5 O’clock(ish) Review: The Paperboy

The Paperboy feels a long time coming. It was released nearly a year ago in the US and received a cool reception at Cannes in 2012. But now here it is, sweat soaked and urine stained.

Nicole Kidman plays Charlotte Bless, a sexually charged ageing blonde with a ‘thing’ for bad men. Her would be lover Hilary (Cusack) is in jail for a murder he may or may not have committed and Charlotte persuades Ward Jansen (McConaughey) to return home with his writing partner Yardley (Oyelowo) and tell the real story. Ward’s younger brother Jack (Efron) acts as driver for the investigation and becomes besotted with Charlotte. Set in Florida during a heat wave and in the age of polyester, it is humid in every sense.


As director, Lee Daniels has pulled no punches in amped up action that revels in colour. High angled, bright lit camera work uses the glare of the everglades to great effect in moments of lustful dreaming or loss but elsewhere it feels overdone. The plot and pace jar with each other and as one holds back the other surges forward sloppily. The smaller scenes that require intimacy, notably between Jack and Anita (played by Macy Gray) are better pitched and the story as whole still comes together. Adding to this is the fine wardrobe choices create a cohesive aesthetic and crystalise the standing of each character.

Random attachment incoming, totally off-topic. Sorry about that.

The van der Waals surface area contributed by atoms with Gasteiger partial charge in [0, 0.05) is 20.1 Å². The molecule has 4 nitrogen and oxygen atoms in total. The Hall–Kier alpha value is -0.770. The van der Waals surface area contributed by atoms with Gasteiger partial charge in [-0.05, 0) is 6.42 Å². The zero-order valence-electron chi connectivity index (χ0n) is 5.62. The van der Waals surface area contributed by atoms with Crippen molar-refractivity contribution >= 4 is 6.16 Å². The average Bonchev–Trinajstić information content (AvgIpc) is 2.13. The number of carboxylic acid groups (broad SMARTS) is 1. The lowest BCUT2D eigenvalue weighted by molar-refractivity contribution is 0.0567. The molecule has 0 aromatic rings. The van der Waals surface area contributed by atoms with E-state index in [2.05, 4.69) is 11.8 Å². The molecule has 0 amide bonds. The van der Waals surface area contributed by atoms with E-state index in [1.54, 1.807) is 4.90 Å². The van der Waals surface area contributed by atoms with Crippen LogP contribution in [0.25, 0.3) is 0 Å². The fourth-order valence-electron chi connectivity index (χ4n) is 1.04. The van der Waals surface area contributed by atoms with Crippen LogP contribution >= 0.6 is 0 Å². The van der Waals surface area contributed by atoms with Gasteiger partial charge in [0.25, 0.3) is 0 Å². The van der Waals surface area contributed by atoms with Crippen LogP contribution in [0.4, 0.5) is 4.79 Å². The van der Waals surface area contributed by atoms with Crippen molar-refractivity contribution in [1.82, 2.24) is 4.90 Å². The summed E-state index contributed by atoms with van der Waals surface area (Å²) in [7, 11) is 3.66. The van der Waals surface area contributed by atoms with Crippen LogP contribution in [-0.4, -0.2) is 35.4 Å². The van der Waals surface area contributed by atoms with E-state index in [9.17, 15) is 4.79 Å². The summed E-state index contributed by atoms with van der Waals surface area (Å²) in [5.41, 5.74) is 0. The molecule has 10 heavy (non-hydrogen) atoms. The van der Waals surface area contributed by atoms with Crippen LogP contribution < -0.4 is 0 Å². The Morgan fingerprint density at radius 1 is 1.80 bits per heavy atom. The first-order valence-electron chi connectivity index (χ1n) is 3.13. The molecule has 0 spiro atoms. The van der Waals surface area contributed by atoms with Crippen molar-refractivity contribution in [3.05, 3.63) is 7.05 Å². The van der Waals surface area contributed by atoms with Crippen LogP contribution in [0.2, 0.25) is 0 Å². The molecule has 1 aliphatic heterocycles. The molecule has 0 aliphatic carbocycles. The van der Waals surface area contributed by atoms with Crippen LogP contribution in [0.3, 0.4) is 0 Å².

A lot has been said of the “jellyfish scene” (that’s where the urine comes in) but really it is less shocking than the tension surrounding the less than complete de-segregation of the swampy town around it. More eye-popping is the very public conjugal visit between Charlotte and Hilary. Some spectacular violence that doesn’t shy away from guts in the most literal sense weaves in and out, underpinning the visceral nature of the story on a swamp.

Excellent performances all round, and especially Kidman as a woman oozing sex whilst remaining vulnerable. Zac Efron has thoroughly shrugged any Disney overhang lithely lounging as Jack and the McConaughey resurgence continues in fine style.

Some laughs, more shocks, a great story with unexpected turns slightly overblown plus buckets and buckets of fluids.

The Paperboy is now playing in the Grosvenor Cinema. For ticket information visit grosvenorcinema.co.uk


Naomi Walmsley

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